|Posted by Emily Gareis on April 11, 2011 at 11:49 PM||comments (0)|
IndeOnline.com / Kevin Whitlock
Registered yoga teacher Emily Gareis leads a class of chair yoga at the Northwest Stark Senior Center.
By Erin Putsa IndeOnline.com staff writer
Posted Apr 10, 2011 @ 07:00 AM
In the middle of life’s most overwhelming moments, there is always Om.
All across Stark County, recreation centers, YMCAs and hospitals offer yoga classes with the aim of creating stronger, healthier communities.
It’s no wonder why.
According to a study presented at the annual meeting of the American College of Cardiology last week, those who regularly practice yoga could be reducing their risk of stroke.
Study author Dhanunjaya Lakkireddy, an associate professor with the University of Kansas Hospital explained that study participants who had atrial fibrillation — irregular, often rapid heartbeat — and participated in yoga for 45 minutes three days a week saw the number of episodes of atrial fibrillation drop by half.
Canal Fulton resident Emily Gareis, for one, believes it. Gareis, a registered yoga teacher and owner of Earth Yoga, will be among the first to say that the regular practice of yoga has changed her life for the better.
“In the meditation of yoga, you let go of all your little baggage. When you do that, even for just 30 seconds, it is refreshing,” Gareis said. “It has helped me, not only mentally, but it helped me physically.”
Learning to let go of her concerns and fears pulled Gareis through some of her toughest times.
In 2006, Gareis was caring for her husband who was right in the middle of a battle with cancer.
“He had major surgery and was recuperating,” Gareis said, “and I was in a car accident — hit head on by someone. Suddenly, I wasn’t just dealing with the mental stress of what my husband was dealing with, I couldn’t move my legs.”
The movements of yoga helped to her strengthen her muscles and regain her balance — enough to give her the confidence and belief that she could make a full recovery.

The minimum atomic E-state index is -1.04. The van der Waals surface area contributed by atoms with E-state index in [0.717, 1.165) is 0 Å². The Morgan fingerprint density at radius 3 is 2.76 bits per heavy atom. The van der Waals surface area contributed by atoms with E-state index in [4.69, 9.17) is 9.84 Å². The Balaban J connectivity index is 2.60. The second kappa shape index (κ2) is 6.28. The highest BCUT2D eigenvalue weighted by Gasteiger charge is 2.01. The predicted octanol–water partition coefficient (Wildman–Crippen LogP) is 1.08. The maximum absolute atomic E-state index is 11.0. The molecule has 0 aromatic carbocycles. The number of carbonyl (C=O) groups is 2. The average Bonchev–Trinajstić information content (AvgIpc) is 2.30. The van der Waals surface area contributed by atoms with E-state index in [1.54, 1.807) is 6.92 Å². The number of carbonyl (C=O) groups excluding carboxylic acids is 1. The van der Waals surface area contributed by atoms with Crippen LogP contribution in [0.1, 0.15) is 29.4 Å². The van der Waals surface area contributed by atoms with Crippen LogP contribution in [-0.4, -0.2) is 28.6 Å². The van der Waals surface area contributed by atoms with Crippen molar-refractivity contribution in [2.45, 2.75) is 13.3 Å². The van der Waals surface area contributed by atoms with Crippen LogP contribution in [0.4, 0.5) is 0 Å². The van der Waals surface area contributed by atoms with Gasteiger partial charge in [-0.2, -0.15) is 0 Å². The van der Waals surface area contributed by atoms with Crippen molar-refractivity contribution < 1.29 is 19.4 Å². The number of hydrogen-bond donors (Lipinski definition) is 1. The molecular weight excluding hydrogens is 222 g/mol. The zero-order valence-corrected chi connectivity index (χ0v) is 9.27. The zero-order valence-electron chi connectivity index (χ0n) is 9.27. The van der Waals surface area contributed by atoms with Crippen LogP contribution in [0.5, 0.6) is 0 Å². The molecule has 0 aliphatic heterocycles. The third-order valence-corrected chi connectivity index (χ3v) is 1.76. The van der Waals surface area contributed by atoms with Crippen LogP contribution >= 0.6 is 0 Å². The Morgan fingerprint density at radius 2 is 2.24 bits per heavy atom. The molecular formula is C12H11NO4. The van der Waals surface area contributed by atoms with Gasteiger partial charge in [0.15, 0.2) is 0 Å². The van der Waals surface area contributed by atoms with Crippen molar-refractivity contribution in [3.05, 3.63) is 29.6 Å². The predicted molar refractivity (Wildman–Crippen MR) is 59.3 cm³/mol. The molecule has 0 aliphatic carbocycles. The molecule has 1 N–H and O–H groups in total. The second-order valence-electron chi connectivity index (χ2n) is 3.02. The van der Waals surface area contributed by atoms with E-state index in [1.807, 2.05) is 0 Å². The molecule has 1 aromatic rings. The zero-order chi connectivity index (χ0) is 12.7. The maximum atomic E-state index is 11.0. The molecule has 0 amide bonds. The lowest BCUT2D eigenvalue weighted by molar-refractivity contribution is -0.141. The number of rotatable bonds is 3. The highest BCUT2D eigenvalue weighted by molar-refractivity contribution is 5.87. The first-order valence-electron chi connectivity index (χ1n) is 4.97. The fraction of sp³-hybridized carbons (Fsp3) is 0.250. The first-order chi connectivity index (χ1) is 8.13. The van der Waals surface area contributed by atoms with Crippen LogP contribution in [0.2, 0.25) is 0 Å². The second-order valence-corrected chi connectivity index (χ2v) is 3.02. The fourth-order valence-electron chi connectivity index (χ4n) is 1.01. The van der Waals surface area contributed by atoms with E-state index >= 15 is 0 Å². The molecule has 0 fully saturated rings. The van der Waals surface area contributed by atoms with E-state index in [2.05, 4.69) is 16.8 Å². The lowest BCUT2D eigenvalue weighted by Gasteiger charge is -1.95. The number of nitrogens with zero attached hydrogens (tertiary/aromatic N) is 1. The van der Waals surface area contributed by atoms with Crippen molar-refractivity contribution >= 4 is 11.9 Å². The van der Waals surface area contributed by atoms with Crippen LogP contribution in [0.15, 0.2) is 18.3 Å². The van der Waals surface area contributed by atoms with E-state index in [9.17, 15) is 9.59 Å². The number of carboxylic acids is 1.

“Yoga has given me back a sense of balance. I still use a cane, but I have confidence,” Gareis said. “I can go outside and be OK if the weather is not too hot. It’s given me a sense of peace in that regard.”
Those moments of quiet where she could let go of her concerns and worries gave her the mental strength she needed to come through every obstacle.
The benefits of yoga are widespread. So much so that people of all ages and abilities are finding themselves benefiting from the regular practice of yoga.
“You think of yoga and you often think of some guy with a very long beard in some funky pose,” Gareis said. “If you don’t think of that, you may think of the starlets walking down the street with their little dogs. Rarely do you think that the person doing yoga is your neighbor, the boy next door or the football player. But those are the people doing yoga.”
Allen J. Rovner M.D., an Aultman-affiliated radiologist with Radiology Associates of Canton, is one of those you may least expect to be practicing yoga. After surviving a stroke five years ago, Rovner turned to yoga as a complementary exercise to help maintain flexibility and fitness.
“I’ve exercised for many years and after having a stroke, I realized I needed to be agile and limber and needed to have a very good sense of balance,” Rovner said. “That’s when I thought about yoga.”
Rovner works regularly with Bob Goerke, a registered yoga teacher who teaches classes through Aultman PrimeTime. After several sessions with Goerke, Rovner noticed marked differences in flexibility and movement.
He also discovered it was the perfect stress reliever.
“One of the things about yoga,” Rovner said, “is that you can take a short break from work and do some yoga stretches and that’s enough.”